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Year in, year out


TerrorismSIR: When terrorists massacre their victims and you have nothing to say, memorise and recite the familiar rhetoric: “Terrorism is a global problem; it has nothing to do with religion.”

There are two groups of countries in the world today – countries that have security as top priority, and countries that have no future. It’s a privilege to own a gun in some countries; it’s Dylann Roof’s birthday toy in the United States of America. They’ve got plenty of sense but no common sense for gun control. For crying out loud, there’s common sense in UNcommon sense, for goodness’ sake. If it is reasonable to oversee overseas non-proliferation of nuclear weapons, it is unreasonable to overlook the proliferation of small arms and light weapons. What is righteoUS for the NPT is righteoUS for the UN Arms Trade Treaty.

The security and welfare of the people shall be the primary purpose of government. Needless to say, insecurity is one reason the Nigerian state faces a bleak future. State governors collect security votes and pretend to be chief security officers of their respective states. But God knows – the thief security officers in every state; terrorists, kidnappers, armed robbers all over the place; and human beings between the reign of terror and free rein of evil.

In countries where lives matter, states do have own state police and communities like a university campus or a local district reasonably do have district police. It’s long overdue the states were empowered to own their police to tackle familiar crimes. A decentralised police is change we need. Federal police and state police and local police and community policing we pray!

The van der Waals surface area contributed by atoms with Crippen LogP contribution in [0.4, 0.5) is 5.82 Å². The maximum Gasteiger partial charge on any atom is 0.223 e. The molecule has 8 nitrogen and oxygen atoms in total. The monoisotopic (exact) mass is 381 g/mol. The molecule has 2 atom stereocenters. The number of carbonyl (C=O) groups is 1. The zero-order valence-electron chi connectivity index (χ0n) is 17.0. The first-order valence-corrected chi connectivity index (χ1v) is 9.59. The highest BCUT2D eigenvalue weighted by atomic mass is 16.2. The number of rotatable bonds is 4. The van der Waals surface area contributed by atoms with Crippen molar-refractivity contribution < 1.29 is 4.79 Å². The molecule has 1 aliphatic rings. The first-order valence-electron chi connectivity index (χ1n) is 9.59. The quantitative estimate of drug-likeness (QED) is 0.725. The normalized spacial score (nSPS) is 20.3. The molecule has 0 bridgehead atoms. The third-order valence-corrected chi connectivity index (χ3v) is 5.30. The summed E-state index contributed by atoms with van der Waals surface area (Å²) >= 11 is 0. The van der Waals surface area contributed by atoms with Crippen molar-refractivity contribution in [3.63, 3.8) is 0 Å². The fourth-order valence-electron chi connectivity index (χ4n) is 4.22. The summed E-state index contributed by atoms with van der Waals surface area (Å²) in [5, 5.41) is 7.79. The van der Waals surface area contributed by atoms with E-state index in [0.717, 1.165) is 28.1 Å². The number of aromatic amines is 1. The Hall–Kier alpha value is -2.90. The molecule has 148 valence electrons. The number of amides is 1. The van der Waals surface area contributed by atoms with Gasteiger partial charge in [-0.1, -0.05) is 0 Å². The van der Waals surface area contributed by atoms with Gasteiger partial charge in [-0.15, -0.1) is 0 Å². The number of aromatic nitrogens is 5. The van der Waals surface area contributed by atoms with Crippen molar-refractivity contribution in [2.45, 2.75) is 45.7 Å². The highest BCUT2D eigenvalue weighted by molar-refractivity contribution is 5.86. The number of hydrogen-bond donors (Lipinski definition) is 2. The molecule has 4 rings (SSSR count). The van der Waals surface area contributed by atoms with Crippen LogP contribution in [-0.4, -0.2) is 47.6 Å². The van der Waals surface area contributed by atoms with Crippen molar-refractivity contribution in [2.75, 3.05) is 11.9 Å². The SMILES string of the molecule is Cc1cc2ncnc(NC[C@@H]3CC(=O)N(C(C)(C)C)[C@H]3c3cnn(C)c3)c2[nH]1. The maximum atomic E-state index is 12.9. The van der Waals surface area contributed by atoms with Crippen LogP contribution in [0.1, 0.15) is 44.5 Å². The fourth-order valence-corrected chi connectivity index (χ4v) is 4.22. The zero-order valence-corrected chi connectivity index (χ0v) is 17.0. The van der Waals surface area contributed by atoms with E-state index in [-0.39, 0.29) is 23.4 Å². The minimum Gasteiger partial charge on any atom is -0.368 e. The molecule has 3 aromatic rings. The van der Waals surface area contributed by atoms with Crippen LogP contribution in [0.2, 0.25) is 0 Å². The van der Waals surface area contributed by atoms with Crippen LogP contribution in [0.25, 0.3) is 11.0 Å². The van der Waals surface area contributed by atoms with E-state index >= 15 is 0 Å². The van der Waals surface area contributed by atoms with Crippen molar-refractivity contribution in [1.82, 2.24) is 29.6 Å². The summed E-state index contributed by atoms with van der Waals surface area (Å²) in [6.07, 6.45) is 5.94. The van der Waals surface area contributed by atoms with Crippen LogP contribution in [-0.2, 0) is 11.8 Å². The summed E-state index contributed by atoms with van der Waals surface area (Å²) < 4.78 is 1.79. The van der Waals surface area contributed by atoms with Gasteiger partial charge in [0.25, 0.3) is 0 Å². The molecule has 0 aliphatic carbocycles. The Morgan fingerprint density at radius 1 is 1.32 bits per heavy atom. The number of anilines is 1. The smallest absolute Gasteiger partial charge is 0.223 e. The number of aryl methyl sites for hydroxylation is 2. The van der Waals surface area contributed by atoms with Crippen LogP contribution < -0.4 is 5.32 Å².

Our fears, our nemesis! People reason upside down that there is no need for state police because state governors could abuse “the privilege.” Maybe we should do away with the national security because presidents themselves sometimes do abuse their power. At any rate, I do not think a country of 36 states would be so unlucky to have in government 36 lawless governors. Moreover, when we get serious we can import security architectures and protocols to checkmate governors, ordinary governors.

Let’s talk about our greatest fear – one Nigeria. Methinks that the life of one Nigerian is more precious than one Nigeria. Of what use is one Nigeria to one Nigerian if one Nigeria cannot protect one Nigerian? Today in Nigeria, no place is secure and no one is safe. It is alarming innocent lives wasted daily across the country. It is sorrowful to know that fellow Nigerians perish everyday due to terrorism, kidnapping, armed robbery, ritual killing, assassination, militancy, cultism, religious riots, ethnic violence, jungle justice, violent crimes by thugs, armed gangs, motor-park touts, area boys et al. Crime is everywhere in the world, and there’s no time and nowhere on earth crime will disappear altogether. Nevertheless, if we as a people would do the needful, Nigeria will become a peaceful country where people can live in peace and leave in peace.

As this year begins to find exit to rest in peace, may the coming year bring opportunities for global peace and security.
• John Adebisi,

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